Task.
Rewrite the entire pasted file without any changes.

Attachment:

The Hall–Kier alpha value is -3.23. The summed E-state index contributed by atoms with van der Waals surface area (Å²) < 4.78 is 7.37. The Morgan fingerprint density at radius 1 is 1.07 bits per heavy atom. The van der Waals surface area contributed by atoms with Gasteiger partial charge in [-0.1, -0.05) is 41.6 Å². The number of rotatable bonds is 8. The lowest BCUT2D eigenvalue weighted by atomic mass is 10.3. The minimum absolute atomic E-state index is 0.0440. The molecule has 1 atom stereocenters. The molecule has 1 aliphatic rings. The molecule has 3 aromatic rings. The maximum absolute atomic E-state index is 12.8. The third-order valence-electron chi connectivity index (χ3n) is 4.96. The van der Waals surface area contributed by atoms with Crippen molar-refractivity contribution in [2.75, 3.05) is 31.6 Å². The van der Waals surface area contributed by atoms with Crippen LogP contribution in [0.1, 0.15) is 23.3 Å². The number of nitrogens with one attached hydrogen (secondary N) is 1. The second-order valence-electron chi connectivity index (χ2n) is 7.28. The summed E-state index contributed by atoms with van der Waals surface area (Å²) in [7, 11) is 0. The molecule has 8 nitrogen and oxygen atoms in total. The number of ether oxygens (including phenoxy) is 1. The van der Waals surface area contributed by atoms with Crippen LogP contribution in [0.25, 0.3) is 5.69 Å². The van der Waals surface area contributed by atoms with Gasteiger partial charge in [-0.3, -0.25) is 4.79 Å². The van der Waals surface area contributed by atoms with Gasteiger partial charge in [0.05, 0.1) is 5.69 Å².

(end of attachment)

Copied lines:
The Hall–Kier alpha value is -3.23. The summed E-state index contributed by atoms with van der Waals surface area (Å²) < 4.78 is 7.37. The Morgan fingerprint density at radius 1 is 1.07 bits per heavy atom. The van der Waals surface area contributed by atoms with Gasteiger partial charge in [-0.1, -0.05) is 41.6 Å². The number of rotatable bonds is 8. The lowest BCUT2D eigenvalue weighted by atomic mass is 10.3. The minimum absolute atomic E-state index is 0.0440. The molecule has 1 atom stereocenters. The molecule has 1 aliphatic rings. The molecule has 3 aromatic rings. The maximum absolute atomic E-state index is 12.8. The third-order valence-electron chi connectivity index (χ3n) is 4.96. The van der Waals surface area contributed by atoms with Crippen molar-refractivity contribution in [2.75, 3.05) is 31.6 Å². The van der Waals surface area contributed by atoms with Crippen LogP contribution in [0.1, 0.15) is 23.3 Å². The number of nitrogens with one attached hydrogen (secondary N) is 1. The second-order valence-electron chi connectivity index (χ2n) is 7.28. The summed E-state index contributed by atoms with van der Waals surface area (Å²) in [7, 11) is 0. The molecule has 8 nitrogen and oxygen atoms in total. The number of ether oxygens (including phenoxy) is 1. The van der Waals surface area contributed by atoms with Crippen LogP contribution in [0.25, 0.3) is 5.69 Å². The van der Waals surface area contributed by atoms with Gasteiger partial charge in [-0.3, -0.25) is 4.79 Å². The van der Waals surface area contributed by atoms with Gasteiger partial charge in [0.05, 0.1) is 5.69 Å².